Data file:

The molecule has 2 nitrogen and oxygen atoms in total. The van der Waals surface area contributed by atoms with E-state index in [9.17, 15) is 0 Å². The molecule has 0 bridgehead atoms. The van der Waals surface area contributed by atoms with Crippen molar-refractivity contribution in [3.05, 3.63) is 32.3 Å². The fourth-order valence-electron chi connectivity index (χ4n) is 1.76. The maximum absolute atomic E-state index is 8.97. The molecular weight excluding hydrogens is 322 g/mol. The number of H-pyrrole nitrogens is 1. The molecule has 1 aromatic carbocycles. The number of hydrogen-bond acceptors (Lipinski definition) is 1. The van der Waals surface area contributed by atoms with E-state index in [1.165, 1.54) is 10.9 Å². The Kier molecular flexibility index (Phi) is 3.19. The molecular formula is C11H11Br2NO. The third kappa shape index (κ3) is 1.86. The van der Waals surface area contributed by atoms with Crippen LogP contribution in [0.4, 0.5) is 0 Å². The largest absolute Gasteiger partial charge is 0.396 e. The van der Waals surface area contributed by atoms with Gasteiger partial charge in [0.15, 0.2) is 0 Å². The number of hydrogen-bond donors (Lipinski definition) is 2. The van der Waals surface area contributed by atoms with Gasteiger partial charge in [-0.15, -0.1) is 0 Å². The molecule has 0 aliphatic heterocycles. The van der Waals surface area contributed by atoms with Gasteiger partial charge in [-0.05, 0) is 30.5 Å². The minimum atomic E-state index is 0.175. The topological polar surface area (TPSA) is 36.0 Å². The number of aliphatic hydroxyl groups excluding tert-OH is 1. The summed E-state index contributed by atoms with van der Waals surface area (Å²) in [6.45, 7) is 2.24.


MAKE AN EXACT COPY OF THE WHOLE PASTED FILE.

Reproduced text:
The molecule has 2 nitrogen and oxygen atoms in total. The van der Waals surface area contributed by atoms with E-state index in [9.17, 15) is 0 Å². The molecule has 0 bridgehead atoms. The van der Waals surface area contributed by atoms with Crippen molar-refractivity contribution in [3.05, 3.63) is 32.3 Å². The fourth-order valence-electron chi connectivity index (χ4n) is 1.76. The maximum absolute atomic E-state index is 8.97. The molecular weight excluding hydrogens is 322 g/mol. The number of H-pyrrole nitrogens is 1. The molecule has 1 aromatic carbocycles. The number of hydrogen-bond acceptors (Lipinski definition) is 1. The van der Waals surface area contributed by atoms with E-state index in [1.165, 1.54) is 10.9 Å². The Kier molecular flexibility index (Phi) is 3.19. The molecular formula is C11H11Br2NO. The third kappa shape index (κ3) is 1.86. The van der Waals surface area contributed by atoms with Crippen LogP contribution in [0.4, 0.5) is 0 Å². The largest absolute Gasteiger partial charge is 0.396 e. The van der Waals surface area contributed by atoms with Gasteiger partial charge in [0.15, 0.2) is 0 Å². The number of hydrogen-bond donors (Lipinski definition) is 2. The van der Waals surface area contributed by atoms with Gasteiger partial charge in [-0.15, -0.1) is 0 Å². The molecule has 0 aliphatic heterocycles. The van der Waals surface area contributed by atoms with Gasteiger partial charge in [-0.05, 0) is 30.5 Å². The minimum atomic E-state index is 0.175. The topological polar surface area (TPSA) is 36.0 Å². The number of aliphatic hydroxyl groups excluding tert-OH is 1. The summed E-state index contributed by atoms with van der Waals surface area (Å²) in [6.45, 7) is 2.24.